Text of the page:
The Iby and Aladar Fleischman
Faculty of Engineering


School of Electrical Engineering
Arie Yeredor's Homepage

               Home               

               Teaching               

             Publications             

             Invited Talks             

     Activities and Awards     

Former Graduate Students

     Downloads and Links     

Courses I teach / taught:
Note: courses web-sites are at Moodle, accessible only to registered students.

Introduction to Statistical Signal Processing
(a 4th year undergraduate and graduate-level course):

Discrete-time Random Processes; Wide-sense stationary (WSS) processes and their properties; Linear parametric processes: Auto-Regressive (AR), Moving Average (MA), ARMA; Spectral estimation: nonparametric methods (periodogram, correlogram,  Blackman-Tukey, Welch), parametric methods, Yule-Walker (YW) and Modified YW equations; Detection of deterministic signals in noise: matched filter; Optimal linear filtering: causal and non-causal Wiener filters, Kalman filter; Introduction to adaptive filtering.

Communication Systems
(a 3rd-4th year undergraduate course): 

Basic concepts of communication systems, frequency-domain analysis of deterministic signals vs. stochastic processes; Digital communication: Pulse-Amplitude Modulation (PAM) and Pulse-Coding Modulation (PCM), quantization and quantization-noise; Matched Filter; Inter-Symbol Interference (ISI) and eye-patterns; Line Codes; Delta Modulation; Analog communication: Baseband signals, Noise Figure, Narrowband Noise Characterization; Amplitude-modulation methods: Double-SideBand (DSB), Amplitude Modulation (AM), Single SideBand (SSB), Hilbert Transform and its use; Phase-modulation methods: Phase Modulation (PM), Frequency Modulation (FM), NarrowBand FM (NBFM); Phase-Locked Loops (PLL).

Digital Signal Processing
(a graduate course):

Design of Finite Impulse Response (FIR) discrete-time filters: Generalized Linear Phase (GLP) filters and their four types; Coefficients design methods: Impulse-response Truncation (IRT), windowing, “optimal” windows, Least-squares (LS) weighting approaches, the Alternation Theorem and related algorithms (Parks-McClellan, Remez Exchange). Implementation approaches, computational efficiency and finite word-length considerations. Multi-rate signal processing, sampling rate conversion, Polyphase filters, Multi-stage filtering, Filter banks, Quadrature Mirror Filters (QMF), conditions for perfect reconstruction. Concepts in Linear Time-Varying (LTV) systems: Tellegen’s theorem; generalization of filter-banks to time-frequency analysis, introduction to Wavelets.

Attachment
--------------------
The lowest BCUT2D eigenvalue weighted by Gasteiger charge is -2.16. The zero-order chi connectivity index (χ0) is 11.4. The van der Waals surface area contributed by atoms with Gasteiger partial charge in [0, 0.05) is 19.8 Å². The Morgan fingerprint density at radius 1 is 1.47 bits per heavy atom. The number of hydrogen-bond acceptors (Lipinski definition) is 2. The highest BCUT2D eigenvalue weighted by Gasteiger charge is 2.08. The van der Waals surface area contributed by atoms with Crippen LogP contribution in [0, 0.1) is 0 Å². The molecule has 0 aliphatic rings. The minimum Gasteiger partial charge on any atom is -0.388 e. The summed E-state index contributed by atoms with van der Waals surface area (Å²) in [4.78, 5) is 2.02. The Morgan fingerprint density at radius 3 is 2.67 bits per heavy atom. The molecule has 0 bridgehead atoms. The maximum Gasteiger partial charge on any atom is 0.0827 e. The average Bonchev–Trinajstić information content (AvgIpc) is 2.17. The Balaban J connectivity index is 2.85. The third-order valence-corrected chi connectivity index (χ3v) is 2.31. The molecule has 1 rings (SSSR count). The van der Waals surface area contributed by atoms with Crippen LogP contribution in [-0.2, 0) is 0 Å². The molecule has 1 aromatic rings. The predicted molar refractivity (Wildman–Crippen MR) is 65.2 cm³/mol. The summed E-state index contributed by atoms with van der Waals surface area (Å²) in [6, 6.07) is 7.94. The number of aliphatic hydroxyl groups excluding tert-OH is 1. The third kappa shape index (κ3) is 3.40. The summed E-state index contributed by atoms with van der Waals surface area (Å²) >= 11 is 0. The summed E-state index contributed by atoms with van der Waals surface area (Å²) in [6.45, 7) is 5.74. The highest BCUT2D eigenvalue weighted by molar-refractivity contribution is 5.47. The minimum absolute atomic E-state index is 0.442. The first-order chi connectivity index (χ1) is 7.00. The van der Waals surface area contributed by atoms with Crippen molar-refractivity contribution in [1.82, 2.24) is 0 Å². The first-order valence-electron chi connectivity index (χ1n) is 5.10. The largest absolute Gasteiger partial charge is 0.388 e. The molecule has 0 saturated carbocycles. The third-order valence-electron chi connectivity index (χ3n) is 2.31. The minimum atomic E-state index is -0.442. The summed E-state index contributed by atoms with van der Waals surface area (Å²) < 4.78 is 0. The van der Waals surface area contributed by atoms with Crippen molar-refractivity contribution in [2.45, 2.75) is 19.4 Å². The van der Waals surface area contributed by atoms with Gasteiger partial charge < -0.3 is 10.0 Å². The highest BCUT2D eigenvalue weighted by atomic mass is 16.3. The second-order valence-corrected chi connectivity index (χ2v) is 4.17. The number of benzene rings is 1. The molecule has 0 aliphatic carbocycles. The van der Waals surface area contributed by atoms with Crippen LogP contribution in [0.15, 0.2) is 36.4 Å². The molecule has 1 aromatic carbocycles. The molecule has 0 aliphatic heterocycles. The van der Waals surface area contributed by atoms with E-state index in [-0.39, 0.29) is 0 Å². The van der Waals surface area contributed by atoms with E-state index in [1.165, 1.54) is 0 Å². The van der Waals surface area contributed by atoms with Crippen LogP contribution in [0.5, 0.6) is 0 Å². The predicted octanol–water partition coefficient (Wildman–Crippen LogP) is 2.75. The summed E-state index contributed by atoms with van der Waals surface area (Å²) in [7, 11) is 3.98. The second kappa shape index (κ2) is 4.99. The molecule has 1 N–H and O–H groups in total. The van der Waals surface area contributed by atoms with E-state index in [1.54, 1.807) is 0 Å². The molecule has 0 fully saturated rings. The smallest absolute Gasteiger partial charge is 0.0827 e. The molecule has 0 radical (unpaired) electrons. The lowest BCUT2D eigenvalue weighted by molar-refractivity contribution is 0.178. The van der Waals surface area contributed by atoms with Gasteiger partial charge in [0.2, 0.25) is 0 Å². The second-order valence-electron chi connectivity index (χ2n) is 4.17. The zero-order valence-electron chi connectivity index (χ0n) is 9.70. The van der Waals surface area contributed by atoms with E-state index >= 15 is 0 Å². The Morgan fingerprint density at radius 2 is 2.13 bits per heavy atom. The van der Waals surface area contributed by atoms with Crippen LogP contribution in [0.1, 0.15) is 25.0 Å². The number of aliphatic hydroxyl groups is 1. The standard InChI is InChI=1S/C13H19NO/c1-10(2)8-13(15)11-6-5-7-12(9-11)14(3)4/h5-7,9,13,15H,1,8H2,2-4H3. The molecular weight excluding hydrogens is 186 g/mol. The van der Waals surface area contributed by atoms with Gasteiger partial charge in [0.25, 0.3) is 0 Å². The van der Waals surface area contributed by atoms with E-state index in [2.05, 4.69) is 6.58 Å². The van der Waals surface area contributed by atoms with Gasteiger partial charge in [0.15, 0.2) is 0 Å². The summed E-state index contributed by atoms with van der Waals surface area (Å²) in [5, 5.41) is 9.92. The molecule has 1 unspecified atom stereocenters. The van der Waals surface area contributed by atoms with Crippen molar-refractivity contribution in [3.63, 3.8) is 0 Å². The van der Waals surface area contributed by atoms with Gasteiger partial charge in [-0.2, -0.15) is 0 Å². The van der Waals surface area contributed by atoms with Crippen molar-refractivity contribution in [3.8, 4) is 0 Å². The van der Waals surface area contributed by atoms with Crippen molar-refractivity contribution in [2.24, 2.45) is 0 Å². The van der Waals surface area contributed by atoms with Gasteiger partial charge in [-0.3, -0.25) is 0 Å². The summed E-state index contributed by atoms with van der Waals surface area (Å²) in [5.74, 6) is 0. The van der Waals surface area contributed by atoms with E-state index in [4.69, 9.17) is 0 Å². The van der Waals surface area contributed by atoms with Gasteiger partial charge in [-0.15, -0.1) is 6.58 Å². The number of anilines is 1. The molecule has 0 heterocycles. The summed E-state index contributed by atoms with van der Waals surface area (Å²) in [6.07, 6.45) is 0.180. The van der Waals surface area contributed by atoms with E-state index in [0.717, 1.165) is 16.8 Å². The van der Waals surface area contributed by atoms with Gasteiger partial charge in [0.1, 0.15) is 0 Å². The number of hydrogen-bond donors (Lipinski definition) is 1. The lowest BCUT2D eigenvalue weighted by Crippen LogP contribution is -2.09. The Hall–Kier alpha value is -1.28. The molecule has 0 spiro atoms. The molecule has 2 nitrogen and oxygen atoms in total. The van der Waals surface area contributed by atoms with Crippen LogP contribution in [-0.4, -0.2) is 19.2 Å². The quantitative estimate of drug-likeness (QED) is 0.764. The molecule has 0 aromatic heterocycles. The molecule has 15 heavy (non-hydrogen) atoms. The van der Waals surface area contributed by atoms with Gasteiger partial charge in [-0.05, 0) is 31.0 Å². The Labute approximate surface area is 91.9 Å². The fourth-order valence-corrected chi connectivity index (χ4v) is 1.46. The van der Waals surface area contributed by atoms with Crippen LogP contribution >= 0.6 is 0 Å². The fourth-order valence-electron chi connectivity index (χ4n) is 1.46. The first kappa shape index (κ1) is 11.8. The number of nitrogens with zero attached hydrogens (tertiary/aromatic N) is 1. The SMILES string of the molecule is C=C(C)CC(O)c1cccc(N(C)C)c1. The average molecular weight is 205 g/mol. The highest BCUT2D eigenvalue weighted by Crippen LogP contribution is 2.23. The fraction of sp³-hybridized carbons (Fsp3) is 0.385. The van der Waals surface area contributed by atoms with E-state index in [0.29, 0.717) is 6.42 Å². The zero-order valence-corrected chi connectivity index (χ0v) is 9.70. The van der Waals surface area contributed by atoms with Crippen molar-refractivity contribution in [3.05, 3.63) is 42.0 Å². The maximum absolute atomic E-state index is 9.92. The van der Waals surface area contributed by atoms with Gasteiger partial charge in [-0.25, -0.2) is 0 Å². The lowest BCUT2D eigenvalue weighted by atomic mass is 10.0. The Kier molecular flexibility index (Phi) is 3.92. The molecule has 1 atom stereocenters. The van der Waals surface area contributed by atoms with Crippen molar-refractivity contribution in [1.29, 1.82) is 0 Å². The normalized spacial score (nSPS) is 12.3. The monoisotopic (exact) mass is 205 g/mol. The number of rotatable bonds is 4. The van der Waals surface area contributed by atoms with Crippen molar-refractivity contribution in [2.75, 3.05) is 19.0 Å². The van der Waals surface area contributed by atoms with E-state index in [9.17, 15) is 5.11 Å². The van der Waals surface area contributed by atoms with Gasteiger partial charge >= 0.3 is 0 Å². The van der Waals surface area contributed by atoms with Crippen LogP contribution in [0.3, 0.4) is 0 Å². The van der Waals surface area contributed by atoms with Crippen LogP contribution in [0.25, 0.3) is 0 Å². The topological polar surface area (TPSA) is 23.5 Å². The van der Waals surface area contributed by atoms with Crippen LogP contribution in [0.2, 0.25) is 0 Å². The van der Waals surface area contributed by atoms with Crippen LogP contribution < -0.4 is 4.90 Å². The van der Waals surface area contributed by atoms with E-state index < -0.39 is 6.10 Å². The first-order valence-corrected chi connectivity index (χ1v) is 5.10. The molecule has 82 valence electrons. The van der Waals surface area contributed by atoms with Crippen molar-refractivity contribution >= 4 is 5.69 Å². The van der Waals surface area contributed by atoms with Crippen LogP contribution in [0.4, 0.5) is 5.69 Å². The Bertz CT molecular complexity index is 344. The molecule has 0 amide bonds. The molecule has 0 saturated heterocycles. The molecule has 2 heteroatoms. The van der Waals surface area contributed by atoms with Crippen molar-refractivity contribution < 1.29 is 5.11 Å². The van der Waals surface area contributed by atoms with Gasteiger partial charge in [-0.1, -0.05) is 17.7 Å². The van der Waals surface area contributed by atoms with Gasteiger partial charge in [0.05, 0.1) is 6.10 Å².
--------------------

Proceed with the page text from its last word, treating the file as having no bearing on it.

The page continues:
Digital Processing of Single- And Multi-Dimensional Signals
(a graduate course):

Single-Dimensional signals: Digital filtering principles, phase and amplitude relations, minimum phase, linear phase, group delay vs. phase delay, Generalized Linear Phase (GLP) filters; Multi-Dimensional (MD) signals and systems: MD Fourier transform, MD Z-transform, MD extensions of the Region of Convergence (ROC) concept, stability issues; FIR coefficients design: Single-dimensional: Impulse Response Truncation (IRT), windowing, Least-Squares approaches, Parks-McClellan and Remez exchange algorithms; Multi-Dimensional: zero-phase filters, MD windowing, frequency sampling, transformation approaches, extensions of single-dimensional tools; Muti-rate processing of single-dimensional signals, Polyphase filters, filter banks, perfect reconstruction, generalization of filter-banks to time-frequency analysis, the relation to wavelets; Wavelets in MD signal processing, pyramid representations; Interpolation with splines.

Advanced Digital Signal Processing Lab
(a 4th year undergraduate course):

The lab is based on TI’s TMS320UC6416, and features five DSP experiments aimed at demonstrating and exploring both theoretical and practical considerations in real-time implementation of DSP algorithms. The experiments include basic introductory functions, as well as more elaborate tasks such as real-time spectral analysis, FIR and IIR filtering and adaptive notch filtering.

Introduction to Signal Processing
(an undergraduate course to students of Biomedical Engineering):

Discrete and continuous signals and systems, classification, transformations, representation of signals in terms of an orthonormal basis; Linear, time-invariant (LTI) systems, impulse response, convolution, exponential signals as eigen-signals of LTI systems; Analysis of continuous-time periodic signals in terms of Fourier series, "continuous-discrete" signals and discrete signals, analysis of discrete-time periodic signals using a discrete-time Fourier series; Analysis of non-periodic continuous-time and discrete-time signals; The sampling theorem, reconstruction of continuous signals; Unilateral and bilateral Z-transform, its relation of the Discrete-Time Fourier Transform, rational LTI systems and their representation using difference equations.